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Geese: Turner Lake tyrants?
Hissing fowl have some crying foul
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If you’re driving near Turner Lake, there is a good chance you may have to stop and wait for pedestrians.

These aren’t your typical pedestrians, though; these pedestrians have feathers, beaks and wings and have absolutely no respect for crosswalks or traffic laws.

The flock of geese that inhabits the area around Turner Lake is prone to wander up to the traffic roundabout directly outside the complex and surrounding streets, and it seems that more and more often lately the geese have been wandering into the roadway, halting traffic as they take their sweet time crossing.

Cute, they are. But according to visitors to Turner Lake Park and the Newton County Recreation Commission, the geese are also messy and often cantankerous. They may be getting a little too comfortable with humans.

Most drivers don’t seem bothered by the geese, as traffic at the roundabout is fairly slow-moving, anyway. It can even be touching to see motorists go out of their way to ensure safe crossing, but many are worried that the geese will get hit.

While geese have been frequenting Turner Lake Park for decades, it appears that aggressive incidents are becoming more and more common.

Human visitors to Turner Lake have always enjoyed the feathered creatures, offering meals of bread and other traditionally-thought-of "duck food." However, bakery-to-beak feeding is not good for the goose’s — or the duck’s — diet. Such bread items tend to act like junk food in the birds’ systems, leading to health problems.

The Newton County Recreation Commission tried to curb the junk-food feeding by adding food dispensers for fish and fowl. The machines were put in by an outside company at no cost to the county.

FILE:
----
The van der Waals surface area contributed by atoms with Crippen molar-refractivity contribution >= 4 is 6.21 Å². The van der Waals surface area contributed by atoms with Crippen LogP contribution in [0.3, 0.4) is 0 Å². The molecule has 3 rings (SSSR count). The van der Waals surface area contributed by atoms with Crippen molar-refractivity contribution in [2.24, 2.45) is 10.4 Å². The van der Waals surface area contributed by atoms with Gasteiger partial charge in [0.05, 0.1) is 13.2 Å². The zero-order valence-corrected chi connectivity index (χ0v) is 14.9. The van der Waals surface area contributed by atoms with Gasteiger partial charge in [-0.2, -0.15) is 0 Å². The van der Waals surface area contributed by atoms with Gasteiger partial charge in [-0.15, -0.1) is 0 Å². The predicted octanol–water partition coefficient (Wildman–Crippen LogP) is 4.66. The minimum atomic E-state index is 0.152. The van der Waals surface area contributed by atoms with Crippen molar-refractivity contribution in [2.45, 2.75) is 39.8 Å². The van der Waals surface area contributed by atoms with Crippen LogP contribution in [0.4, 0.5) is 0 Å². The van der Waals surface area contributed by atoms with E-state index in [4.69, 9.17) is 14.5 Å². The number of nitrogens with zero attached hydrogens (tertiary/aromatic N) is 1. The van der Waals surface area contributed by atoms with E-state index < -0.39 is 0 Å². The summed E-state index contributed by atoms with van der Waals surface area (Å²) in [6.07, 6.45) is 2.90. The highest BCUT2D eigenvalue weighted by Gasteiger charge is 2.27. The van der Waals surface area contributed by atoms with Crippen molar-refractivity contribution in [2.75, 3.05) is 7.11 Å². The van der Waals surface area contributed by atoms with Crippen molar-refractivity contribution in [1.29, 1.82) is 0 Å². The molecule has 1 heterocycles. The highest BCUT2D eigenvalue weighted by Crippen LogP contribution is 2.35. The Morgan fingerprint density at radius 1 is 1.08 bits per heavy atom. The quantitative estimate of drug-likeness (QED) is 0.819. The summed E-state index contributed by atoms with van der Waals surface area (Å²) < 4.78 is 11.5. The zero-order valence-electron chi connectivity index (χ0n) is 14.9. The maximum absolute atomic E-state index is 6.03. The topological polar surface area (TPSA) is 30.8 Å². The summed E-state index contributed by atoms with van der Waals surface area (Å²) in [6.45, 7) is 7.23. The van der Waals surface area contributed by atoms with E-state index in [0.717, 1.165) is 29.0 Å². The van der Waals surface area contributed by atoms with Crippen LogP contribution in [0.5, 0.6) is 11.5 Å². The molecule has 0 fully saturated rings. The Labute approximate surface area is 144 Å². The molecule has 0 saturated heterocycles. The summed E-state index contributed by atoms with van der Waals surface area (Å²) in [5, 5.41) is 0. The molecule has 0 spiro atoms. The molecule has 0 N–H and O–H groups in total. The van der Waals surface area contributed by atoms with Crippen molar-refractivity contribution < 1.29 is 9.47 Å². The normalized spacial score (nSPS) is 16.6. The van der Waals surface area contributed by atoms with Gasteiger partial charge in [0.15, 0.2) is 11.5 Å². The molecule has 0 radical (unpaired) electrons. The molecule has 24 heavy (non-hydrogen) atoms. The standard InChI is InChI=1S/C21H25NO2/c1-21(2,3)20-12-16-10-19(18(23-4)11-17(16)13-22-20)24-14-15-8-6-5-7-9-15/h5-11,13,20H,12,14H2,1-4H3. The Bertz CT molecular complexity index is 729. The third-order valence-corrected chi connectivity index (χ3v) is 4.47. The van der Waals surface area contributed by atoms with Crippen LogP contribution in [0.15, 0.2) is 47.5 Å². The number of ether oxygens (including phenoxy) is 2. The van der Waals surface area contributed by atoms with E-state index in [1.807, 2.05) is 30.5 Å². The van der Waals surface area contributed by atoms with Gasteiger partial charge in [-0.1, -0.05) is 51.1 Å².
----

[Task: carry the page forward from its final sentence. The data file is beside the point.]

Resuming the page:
"A lot of people would bring bread and feed them and people requested regular duck food," said former NCRC Director Tommy Hailey.

However, as the geese have become accustomed to human hands and lost their fear, they have sometimes been aggressive. Visitors to Turner Lake report being chased, hissed at and nipped by the geese.

"Last summer, I took the kids and they chased us … slipped and fell, busted my knee, scraped my hands and elbows. Ended up with a small scar on my shin where I fell into the open metal pipe that the water runs through. Haven’t been back," said Regina Bunn Lonnquist in a Facebook comment.

Also, there have been complaints that the geese are making a mess that isn’t being properly cleaned up.

"I know they are making a mess on the walkways by the pavilion. They never did this until the machine to feed them was put in. Now there is geese poop all over the place by the lake. I stopped going all together after one of them chased my little dog," said Traci Gilliam Barlow, another Facebook user.

It’s no wonder the geese cause a sanitation problem for the park and make a mess on the walkways: Just 50 geese can produce 2.5 tons of excrement a year, according to National Geographic.

The NCRC cleans up the mess on the pavilions and fishing pier, but, with the constant flow of food into the geese, well, the problem keeps recurring.

"It’s hard to keep it clean," NCRC Assistant Director Anthony Avery said. "You can clean it right now and in five minutes it’s messy again.

The NCRC is discussing whether it should remove the feeders in order to reduce the mess and return the geese to a more natural state.

"They’re cute and all, but once you get into the cleanup problem and other issues, we have to decide if it’s worth it or not," Avery said. "It’s an up-and-down situation; it’s good for people seeing them out and they’re pretty much teaching kids nature and about the park, but the messy part is the cleanup."

Despite the complaints about the occasional aggression and the mess, many park visitors find them to be beautiful creatures and enjoy the opportunity to see and interact with them.

"I don’t mind stopping for traffic. As long as they don’t have babies around, I enjoy them, apart from the new sanitation issue due to the feeding machines," added Lonnquist to her previous comment.